Hogan grew up in West Plains, MO and later attended the University of Missouri in Columbia, MO and graduated in 1921 with an engineering degree.2 Afterward, he moved to Little Rock, AR and began working in the construction industry. He was successful, and became prominent in Little Rock business affairs.
In 1960, after a year without professional baseball in Little Rock, Hogan and group of local businessmen led a public stock drive to raise money to purchase the New Orleans Southern Association franchise. The campaign was successful, and The Arkansas Travelers, Inc. was incorporated. Hogan was elected president of the new club, and was subsequently voted "Little Rock Man of the Year.."3 He remained president through the 1961 season, though the Southern Association folded shortly afterward and as a result, the Travelers did not play in 1962. When the club joined the International League in 1963, Hogan was replaced as president by Harold May.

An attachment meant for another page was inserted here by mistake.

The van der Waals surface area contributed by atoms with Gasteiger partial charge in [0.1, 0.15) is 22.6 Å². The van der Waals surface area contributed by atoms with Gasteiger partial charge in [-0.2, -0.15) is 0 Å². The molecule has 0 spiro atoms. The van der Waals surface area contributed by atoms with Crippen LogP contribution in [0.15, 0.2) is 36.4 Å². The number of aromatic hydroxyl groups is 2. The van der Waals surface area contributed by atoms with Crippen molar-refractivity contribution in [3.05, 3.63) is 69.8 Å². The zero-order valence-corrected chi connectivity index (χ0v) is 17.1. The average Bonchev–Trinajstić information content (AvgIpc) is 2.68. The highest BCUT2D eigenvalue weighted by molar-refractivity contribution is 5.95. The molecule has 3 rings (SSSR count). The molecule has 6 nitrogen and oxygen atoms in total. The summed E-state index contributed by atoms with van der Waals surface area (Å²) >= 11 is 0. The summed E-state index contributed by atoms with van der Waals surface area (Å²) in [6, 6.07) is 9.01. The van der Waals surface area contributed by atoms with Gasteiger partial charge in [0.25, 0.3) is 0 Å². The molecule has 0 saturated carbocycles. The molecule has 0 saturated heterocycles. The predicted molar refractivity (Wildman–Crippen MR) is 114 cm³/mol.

Less than a year later, Hogan died of a heart attack near Little Rock on January 7th, 1964.4 He was buried in Roselawn Cemetery in North Little Rock.5 6
4 The Sporting News, 1/25/1964
5 Arkansas Gazette, 1/9/1964. Confirmed by the cemetery.